Research published recently examined the effects of EGCG from green tea on the ebola virus (Reid, 2014). EGCG inhibited one critical step in the life cycle of the ebola virus. In order for the ebola virus to live and thrive, it requires successful recruitment of host factors. The main transporter that gives the ebola virus access inside cells and starts the viral cycle is a protein known as HSPA5. There’s a binding site on this protein that EGCG binds to and occupies. As EGCG binds with HSPA5 protein the ebola virus infection is inhibited. This new development in antiviral research provides great excitement for potential health benefits of EGCG.
Antioxidants from green tea can help protect living cells from viruses such as influenza, hepatitis C, rotavirus and enterovirus. Green tea contains specific chemical compounds that have been shown to inhibit viruses (Ciesek, 2011; Song 2005). To evaluate the effects of EGCG (from green tea) researchers infected healthy cells with hepatitis C virus. After four hours the infected cells were treated with EGCG which began to slow the virus’s ability to replicate. EGCG also inhibited the virus from completing virion attachment inside the cell and prevented the hepatitis C virus from using the cell as its host. These results are an initial glimpse into the health promoting and virus fighting power of EGCG.
Traditional treatments for viruses are used after symptoms appear and the proper diagnosis is complete. Viruses need a host in order to survive. They have to penetrate or attach themselves to a living cell and latch onto the inner workings of that cell. Viruses can reprogram cells once they’ve attached themselves to the cell and turn normal cells into a virus. The human papillomavirus is an example of how a virus can turn normal cells into malignant or cancerous cells that begin attacking our bodies.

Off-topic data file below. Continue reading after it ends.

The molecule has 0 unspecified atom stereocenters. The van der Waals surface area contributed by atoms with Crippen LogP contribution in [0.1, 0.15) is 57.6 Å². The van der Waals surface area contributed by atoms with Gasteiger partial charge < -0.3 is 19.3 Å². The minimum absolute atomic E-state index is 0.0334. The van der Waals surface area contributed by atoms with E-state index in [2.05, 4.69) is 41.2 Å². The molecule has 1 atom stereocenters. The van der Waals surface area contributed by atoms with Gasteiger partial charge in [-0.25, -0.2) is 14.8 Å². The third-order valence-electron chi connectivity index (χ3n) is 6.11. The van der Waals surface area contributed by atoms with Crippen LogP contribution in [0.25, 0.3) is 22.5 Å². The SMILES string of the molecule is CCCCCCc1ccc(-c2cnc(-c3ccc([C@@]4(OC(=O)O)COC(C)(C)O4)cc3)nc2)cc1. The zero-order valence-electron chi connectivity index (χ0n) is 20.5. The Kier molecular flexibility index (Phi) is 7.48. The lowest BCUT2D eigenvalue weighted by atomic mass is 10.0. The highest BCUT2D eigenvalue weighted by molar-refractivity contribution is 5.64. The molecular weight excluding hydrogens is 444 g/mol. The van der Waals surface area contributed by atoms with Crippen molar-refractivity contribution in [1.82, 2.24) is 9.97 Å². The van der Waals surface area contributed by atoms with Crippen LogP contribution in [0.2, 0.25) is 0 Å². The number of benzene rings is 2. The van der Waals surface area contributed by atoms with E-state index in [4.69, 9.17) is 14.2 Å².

Viruses can spread quickly from an infected person to another healthy individual. As people come into closer contact with each other (ie. children going back to school) there is a greater risk of viruses spreading.
Can green tea help prevent and protect our cells from viruses?
Green tea consumption has been shown to decrease the incidence of influenza (flu) among those in densely populated areas. Nearly 3,000 children were observationally studied to understand just how effective green tea was at preventing and minimizing the flu. Students who consumed green tea each day had nearly half the incidence of the flu during their school year compared to those who consumed green tea only once or twice per week (Park, 2011). During the course of this particular study there was an outbreak of type A influenza which allowed for greater insight into how green tea works to protect against viruses.
How much green tea were these people drinking to have this virus protection? There’s a pattern in what science is telling us. You have to drink a certain amount of green tea in order for it to wield it’s virus fighting power. If you’re thinking one cup of green tea would suffice, think again. The necessary dose to fight these different viruses was 400 milligrams of EGCG. In order to obtain 400 milligrams of EGCG here in the United States, you’d have to drink over 20 cups of traditionally brewed green tea.
One of the best aspects of using EGCG from green tea is the virus protecting power and every ounce of prevention helps. Current research indicates drinking 200 milligrams of EGCG from green tea several times throughout the day increases our prevention power from this natural elixir.
1. Reid SP, Shurtleff A et al. HSPA5 is an essential host factor for Ebola virus infection. Antiviral Research. 2014; 109:171-174
2. Ciesek S, Thomas H, et al. The green tea polyphenol, epigallocatechin-3-gallate, inhibits hepatitis C virus entry. Hepatology. 2011; 54:1947-1955
3. Song J, Lee K, Seong B. Antiviral effect of catechins in green on influenza virus. Antiviral research. 2005; 68:66-74.
4. Park M, Yamada H, Matsushita K. Green tea consumption is inversely associated with the incidence of influenza infection among schoolchildren in a tea plantation area of Japan. 2011; 141:1862-1870.